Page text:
Spanish Cedar is an excellent exterior grade species that is often viewed as a viable alternate to Genuine Mahogany. In fact the Spanish Cedar is in the same Meliaceae family that Mahogany resides so a case could be made for the similarities. The problem is that importing and sourcing it has become much much harder these days. The introduction of the species into a few new regions is helping, but it is also widening the variation and quality gap making it harder to find the kind of quality that we like to sell and our customers demand.
The common name Spanish Cedar really refers to many different species all coming from different places around Central America.
- Cedrela odorata
- Cedrela hubeir
- Cedrela fissilis
- Cedrela salvadorensis
Now Spanish Cedar has been introduced into the Pacific Rim and Africa and newer varieties are coming to market that further complicate the search for quality and the original characteristics that made the species popular in the first place. Some of the plantation grown samples we have seen from the African Ivory Coast are promising in color and grain consistency, but the wide growth rings and lower density raise a few eyebrows about the stability of the species over time.
We are focusing our buying efforts for Spanish Cedar in Central and South America because we feel the quality is much better. Unfortunately the differences in character between the South American and African/Asian variant is not widely known. This means that someone will purchase Spanish Cedar and may get a bad pack or a good pack or even a mixed pack with widely varied color and working properties. This ends up putting off many customers and they shy away from the lumber. The educated buyer will specifically request “the good stuff” and this is happening more and more fortunately. However importing restrictions make for additional lead times and inconsistent sizing of the lumber when it arrives. We are managing to stay ahead of this curve by buying in large quantities and working with our mill partners to stipulate quality and sizes. We will then pick and mill to your needs at our yard in Maryland. The issue however is with all of these additional steps, the prices continue to rise on the species. Personally, we feel that the quality of the lumber is worth the price and the wood performs very much like the much more expensive Genuine Mahogany. When Spanish Cedar is viewed as an alternate it is quite affordable.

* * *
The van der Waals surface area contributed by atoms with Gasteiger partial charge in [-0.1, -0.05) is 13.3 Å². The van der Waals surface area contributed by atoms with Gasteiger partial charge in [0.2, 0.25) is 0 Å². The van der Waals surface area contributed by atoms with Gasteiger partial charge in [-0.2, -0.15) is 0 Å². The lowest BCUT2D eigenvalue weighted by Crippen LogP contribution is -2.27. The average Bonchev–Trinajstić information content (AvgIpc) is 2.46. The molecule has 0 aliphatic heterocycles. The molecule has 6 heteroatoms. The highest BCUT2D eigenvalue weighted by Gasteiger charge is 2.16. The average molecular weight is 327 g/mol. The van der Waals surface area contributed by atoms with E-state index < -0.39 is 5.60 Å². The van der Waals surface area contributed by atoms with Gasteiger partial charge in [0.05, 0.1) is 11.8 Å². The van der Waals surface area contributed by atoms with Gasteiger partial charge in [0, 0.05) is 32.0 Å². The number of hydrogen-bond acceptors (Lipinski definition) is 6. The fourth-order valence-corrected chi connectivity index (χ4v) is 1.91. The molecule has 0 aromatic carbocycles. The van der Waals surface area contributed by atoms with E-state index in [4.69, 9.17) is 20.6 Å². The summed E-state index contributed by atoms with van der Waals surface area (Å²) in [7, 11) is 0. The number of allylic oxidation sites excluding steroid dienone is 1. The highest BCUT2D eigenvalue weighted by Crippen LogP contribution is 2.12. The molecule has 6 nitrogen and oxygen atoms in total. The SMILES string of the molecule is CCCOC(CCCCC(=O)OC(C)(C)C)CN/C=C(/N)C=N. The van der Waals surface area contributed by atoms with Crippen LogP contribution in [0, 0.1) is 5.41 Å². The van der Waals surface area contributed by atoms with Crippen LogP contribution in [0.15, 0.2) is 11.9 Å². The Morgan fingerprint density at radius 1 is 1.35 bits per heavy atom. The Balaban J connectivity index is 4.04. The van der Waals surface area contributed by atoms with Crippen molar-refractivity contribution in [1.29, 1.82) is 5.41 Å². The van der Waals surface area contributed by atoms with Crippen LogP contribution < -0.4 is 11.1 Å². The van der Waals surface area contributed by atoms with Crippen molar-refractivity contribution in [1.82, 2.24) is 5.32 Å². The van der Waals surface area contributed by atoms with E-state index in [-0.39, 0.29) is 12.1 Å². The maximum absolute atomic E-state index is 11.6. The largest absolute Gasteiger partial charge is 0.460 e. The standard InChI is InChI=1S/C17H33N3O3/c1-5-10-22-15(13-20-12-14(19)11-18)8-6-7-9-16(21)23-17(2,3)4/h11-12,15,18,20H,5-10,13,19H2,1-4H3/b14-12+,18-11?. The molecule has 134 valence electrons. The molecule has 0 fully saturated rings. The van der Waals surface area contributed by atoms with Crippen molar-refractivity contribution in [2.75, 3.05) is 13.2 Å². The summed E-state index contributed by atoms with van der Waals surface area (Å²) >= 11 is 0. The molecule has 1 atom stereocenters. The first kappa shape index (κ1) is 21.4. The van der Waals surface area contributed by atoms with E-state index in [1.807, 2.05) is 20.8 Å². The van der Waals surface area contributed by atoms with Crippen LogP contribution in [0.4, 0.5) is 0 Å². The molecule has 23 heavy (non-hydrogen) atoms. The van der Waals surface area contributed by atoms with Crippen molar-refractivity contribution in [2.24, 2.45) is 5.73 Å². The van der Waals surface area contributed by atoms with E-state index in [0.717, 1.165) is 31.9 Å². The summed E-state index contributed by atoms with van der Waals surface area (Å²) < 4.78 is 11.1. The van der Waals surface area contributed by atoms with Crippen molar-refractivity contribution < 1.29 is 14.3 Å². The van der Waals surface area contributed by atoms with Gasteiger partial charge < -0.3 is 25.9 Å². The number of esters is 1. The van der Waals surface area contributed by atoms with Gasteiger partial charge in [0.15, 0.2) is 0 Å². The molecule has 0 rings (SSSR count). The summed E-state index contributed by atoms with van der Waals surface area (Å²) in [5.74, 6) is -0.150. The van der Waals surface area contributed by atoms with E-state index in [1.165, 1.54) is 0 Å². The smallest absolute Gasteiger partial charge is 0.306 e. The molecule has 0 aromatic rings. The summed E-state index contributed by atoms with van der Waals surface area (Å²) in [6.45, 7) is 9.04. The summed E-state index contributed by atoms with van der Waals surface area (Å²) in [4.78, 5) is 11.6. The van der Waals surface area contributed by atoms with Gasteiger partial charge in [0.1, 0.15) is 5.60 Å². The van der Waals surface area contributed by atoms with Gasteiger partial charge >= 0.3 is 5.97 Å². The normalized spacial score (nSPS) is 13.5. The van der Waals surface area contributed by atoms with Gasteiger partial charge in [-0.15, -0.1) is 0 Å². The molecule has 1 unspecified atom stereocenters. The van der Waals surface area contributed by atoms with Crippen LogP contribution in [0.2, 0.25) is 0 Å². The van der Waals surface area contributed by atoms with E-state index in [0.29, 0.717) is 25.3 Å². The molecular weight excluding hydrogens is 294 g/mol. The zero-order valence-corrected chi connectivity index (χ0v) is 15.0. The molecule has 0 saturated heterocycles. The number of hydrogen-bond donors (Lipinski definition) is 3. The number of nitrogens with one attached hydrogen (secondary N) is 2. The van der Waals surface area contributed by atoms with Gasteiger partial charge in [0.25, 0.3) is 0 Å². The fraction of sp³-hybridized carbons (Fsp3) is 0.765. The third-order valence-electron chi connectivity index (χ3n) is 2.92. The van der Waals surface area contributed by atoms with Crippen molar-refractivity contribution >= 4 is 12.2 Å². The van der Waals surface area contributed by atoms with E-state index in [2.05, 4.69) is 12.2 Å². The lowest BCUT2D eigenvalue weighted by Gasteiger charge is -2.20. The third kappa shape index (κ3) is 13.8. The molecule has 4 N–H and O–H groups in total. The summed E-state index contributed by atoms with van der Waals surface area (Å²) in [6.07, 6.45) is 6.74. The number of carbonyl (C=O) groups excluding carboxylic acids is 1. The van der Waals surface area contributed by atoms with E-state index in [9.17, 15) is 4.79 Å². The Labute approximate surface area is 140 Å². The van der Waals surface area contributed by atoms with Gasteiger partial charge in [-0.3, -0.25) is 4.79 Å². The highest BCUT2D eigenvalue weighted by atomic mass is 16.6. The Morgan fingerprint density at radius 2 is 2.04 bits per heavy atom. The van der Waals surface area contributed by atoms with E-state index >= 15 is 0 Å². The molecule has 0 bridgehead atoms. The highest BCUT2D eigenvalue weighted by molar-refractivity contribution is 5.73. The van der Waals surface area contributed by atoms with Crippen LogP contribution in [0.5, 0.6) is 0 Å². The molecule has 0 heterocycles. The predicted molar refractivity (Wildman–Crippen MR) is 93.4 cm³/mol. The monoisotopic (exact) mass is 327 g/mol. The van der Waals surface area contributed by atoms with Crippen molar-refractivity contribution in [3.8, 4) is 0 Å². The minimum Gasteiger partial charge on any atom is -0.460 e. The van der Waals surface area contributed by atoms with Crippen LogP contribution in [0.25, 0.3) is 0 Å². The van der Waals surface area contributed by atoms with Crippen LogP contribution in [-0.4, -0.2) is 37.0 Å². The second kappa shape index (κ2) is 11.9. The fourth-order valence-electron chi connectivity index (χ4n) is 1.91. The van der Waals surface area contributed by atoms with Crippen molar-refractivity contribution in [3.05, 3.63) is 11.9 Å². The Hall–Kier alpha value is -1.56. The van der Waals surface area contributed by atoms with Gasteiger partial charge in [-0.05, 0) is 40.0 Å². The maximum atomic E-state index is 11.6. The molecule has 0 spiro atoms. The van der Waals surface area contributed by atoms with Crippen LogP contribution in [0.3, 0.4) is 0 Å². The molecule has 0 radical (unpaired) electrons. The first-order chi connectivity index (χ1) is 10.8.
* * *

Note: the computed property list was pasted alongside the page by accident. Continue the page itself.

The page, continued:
Time will tell what happens to the supply chain and price of Spanish Cedar over the next few years, but we will strive to maintain our high standards. We have kilns currently dedicated to Spanish Cedar because we find “cooking” it at a higher than normal temperature will set the sap and resins making for an overall more stable species. Hopefully more consumers will start to recognize the quality product that is Spanish Cedar and help us create a stronger market that can generate more demand and lower prices.